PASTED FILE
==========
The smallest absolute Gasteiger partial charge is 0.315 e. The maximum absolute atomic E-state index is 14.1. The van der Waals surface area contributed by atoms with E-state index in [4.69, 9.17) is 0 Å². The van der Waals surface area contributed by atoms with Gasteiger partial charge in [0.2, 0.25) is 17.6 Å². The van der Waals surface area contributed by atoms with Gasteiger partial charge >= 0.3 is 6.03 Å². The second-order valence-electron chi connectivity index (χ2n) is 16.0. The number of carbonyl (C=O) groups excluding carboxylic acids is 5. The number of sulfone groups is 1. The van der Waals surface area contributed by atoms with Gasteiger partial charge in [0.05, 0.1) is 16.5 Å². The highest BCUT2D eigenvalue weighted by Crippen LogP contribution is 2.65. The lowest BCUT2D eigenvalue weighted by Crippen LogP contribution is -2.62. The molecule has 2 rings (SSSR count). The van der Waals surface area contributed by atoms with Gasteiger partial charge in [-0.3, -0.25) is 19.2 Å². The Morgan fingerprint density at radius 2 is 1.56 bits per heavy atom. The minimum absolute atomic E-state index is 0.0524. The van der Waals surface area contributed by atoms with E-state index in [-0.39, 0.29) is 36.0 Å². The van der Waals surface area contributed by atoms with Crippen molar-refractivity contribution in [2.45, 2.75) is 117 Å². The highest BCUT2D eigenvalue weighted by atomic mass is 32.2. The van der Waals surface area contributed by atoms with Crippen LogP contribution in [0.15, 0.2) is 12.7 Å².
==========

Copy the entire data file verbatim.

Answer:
The smallest absolute Gasteiger partial charge is 0.315 e. The maximum absolute atomic E-state index is 14.1. The van der Waals surface area contributed by atoms with E-state index in [4.69, 9.17) is 0 Å². The van der Waals surface area contributed by atoms with Gasteiger partial charge in [0.2, 0.25) is 17.6 Å². The van der Waals surface area contributed by atoms with Gasteiger partial charge >= 0.3 is 6.03 Å². The second-order valence-electron chi connectivity index (χ2n) is 16.0. The number of carbonyl (C=O) groups excluding carboxylic acids is 5. The number of sulfone groups is 1. The van der Waals surface area contributed by atoms with Gasteiger partial charge in [0.05, 0.1) is 16.5 Å². The highest BCUT2D eigenvalue weighted by Crippen LogP contribution is 2.65. The lowest BCUT2D eigenvalue weighted by Crippen LogP contribution is -2.62. The molecule has 2 rings (SSSR count). The van der Waals surface area contributed by atoms with Gasteiger partial charge in [-0.3, -0.25) is 19.2 Å². The Morgan fingerprint density at radius 2 is 1.56 bits per heavy atom. The minimum absolute atomic E-state index is 0.0524. The van der Waals surface area contributed by atoms with E-state index in [-0.39, 0.29) is 36.0 Å². The van der Waals surface area contributed by atoms with Crippen molar-refractivity contribution in [2.45, 2.75) is 117 Å². The highest BCUT2D eigenvalue weighted by atomic mass is 32.2. The van der Waals surface area contributed by atoms with Crippen LogP contribution in [0.15, 0.2) is 12.7 Å².